Then, you, the wheelchair user, must sit upright and remain in that position while you’re being measured. Your feet must either be on the floor — or on blocks if you cannot reach the floor. Keep your hips in a neutral position. The person helping you must hold the tape measure straight at all times. Again, you must remain as upright as you can. Holding a book on either side while sitting in a standard wheelchair can help your friend get an accurate measurement.

    The seat height is crucial so, again, it’s important to take the measurements while you’re sitting upright. Keep in mind they won’t be as accurate otherwise.

    man sitting in a wheelchair

    Pay Special Attention to the Armrests

    The armrests on a lightweight wheelchair are either flip-back or removable. This feature makes it easier to get in and out of the chair. They’re also either desk-length, which allows you to move closer to a desk or a table, or full-length armrests that provide complete support for your arms. This is as important as a wheelchair cushion when it comes to getting in or out of it. The flip-back type is more manageable as you don’t have to pull them out completely.

    The Footrests

    Most lightweight wheelchair models come with removable swing-away footrests. These make transporting them easier and provide leg support while you’re seated. All footrests are removable and adjustable to suit various lengths. Yet, you can neither raise nor lower swing-away footrests. You can get some that feature calf pads. They provide support by elevating your legs to a more comfortable position.

    Comfort Is Important

    The high-strength lightweight and the ultra-lightweight wheelchair are best for long-term comfort. Choosing between these two will depend on your activities and level of fitness. Also, a reclining wheelchair could be a better choice if you plan to rest or sleep in it. Of course, the one you choose will entirely depend on your needs. Opt for the most comfortable, though- one that meets your medical requirements, at least.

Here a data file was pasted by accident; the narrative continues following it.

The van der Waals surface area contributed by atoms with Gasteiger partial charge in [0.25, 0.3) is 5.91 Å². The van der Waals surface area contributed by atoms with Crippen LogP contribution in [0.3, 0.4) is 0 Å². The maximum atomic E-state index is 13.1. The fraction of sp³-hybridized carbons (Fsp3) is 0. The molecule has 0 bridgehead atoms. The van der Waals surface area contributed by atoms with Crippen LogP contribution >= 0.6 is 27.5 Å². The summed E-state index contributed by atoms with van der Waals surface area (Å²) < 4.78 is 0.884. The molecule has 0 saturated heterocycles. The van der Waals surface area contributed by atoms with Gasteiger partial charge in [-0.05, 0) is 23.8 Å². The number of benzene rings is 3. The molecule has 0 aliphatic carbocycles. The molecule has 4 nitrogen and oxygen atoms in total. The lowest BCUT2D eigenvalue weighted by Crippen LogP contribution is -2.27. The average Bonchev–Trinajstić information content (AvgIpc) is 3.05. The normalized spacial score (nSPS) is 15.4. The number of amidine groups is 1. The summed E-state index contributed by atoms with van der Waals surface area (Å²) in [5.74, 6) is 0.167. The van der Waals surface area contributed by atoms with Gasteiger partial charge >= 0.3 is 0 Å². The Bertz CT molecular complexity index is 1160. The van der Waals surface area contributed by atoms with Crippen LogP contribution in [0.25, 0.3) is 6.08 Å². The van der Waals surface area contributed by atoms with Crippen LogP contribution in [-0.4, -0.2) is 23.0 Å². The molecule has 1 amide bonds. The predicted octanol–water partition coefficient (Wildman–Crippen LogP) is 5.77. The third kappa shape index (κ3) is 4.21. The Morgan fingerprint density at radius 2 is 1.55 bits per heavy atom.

Cushions Are the Essence of a Chair

    Will you be sitting in your chair for more than two hours? You might want to get some cushions if your answer is “yes.” These won’t only add comfort to your wheelchair; quality ones also provide pressure relief and support. There are various kinds on the market for the seat and backrest and many of them are ergonomic. Here are the main four kinds:

    • Gel cushions are heavy and consist of a pouch filled with gel on top of a piece of foam. As you can imagine, a break or tear would lead to leaking. They’re great for supporting atrophied muscles.
    • Foam cushions are the most popular as they provide all the support you need. Unfortunately, they’ll quickly lose their shape and aren’t the best choice for heavy, long-term use.
    • Air cushions aren’t as stable and a leak is always possible. Thus, users who move around a lot in their chairs should avoid them.
    • Urethane honeycomb cushions are quite comfortable and perfectly distribute your body weight. The beehive pattern increases the airflow and is also light and shock-absorbent. These are the most popular ones on the market.
    elderly woman in a wheelchair in a park

    Cost

    There’s a wheelchair for every budget, although there’s a price to pay for comfort. (Just look at the price of powered wheelchairs.)

    An inexpensive one is usually good enough although heavier (around 35 pounds). Moderately priced ones have more features. You can customize them to better suit your needs for comfort. Most weigh around 32 pounds and have detachable wheels.

    Folding models are the most popular for occasional use. This is because the rear wheels are detachable. Why is this important? Well, it’s because they allow you to store the folded chair in small spaces. This kind of wheelchair also has built-in curved cushions.

    Finally, the pricey ones are much lighter and more comfortable, of course. They weigh around 25 pounds and come with an ergonomic seat and backrest. Most feature adjustable frames. This is great because you can change the angle. You can also adjust it to improve your seating position.

    Will Medicare Cover My Wheelchair?

    Yes, Medicare Part B covers lightweight wheelchairs under “durable medical equipment” (DME). You’ll need a prescription, and they pay for this service in different ways. It depends on the equipment and they may request that you either rent it or buy it. They leave it up to you sometimes.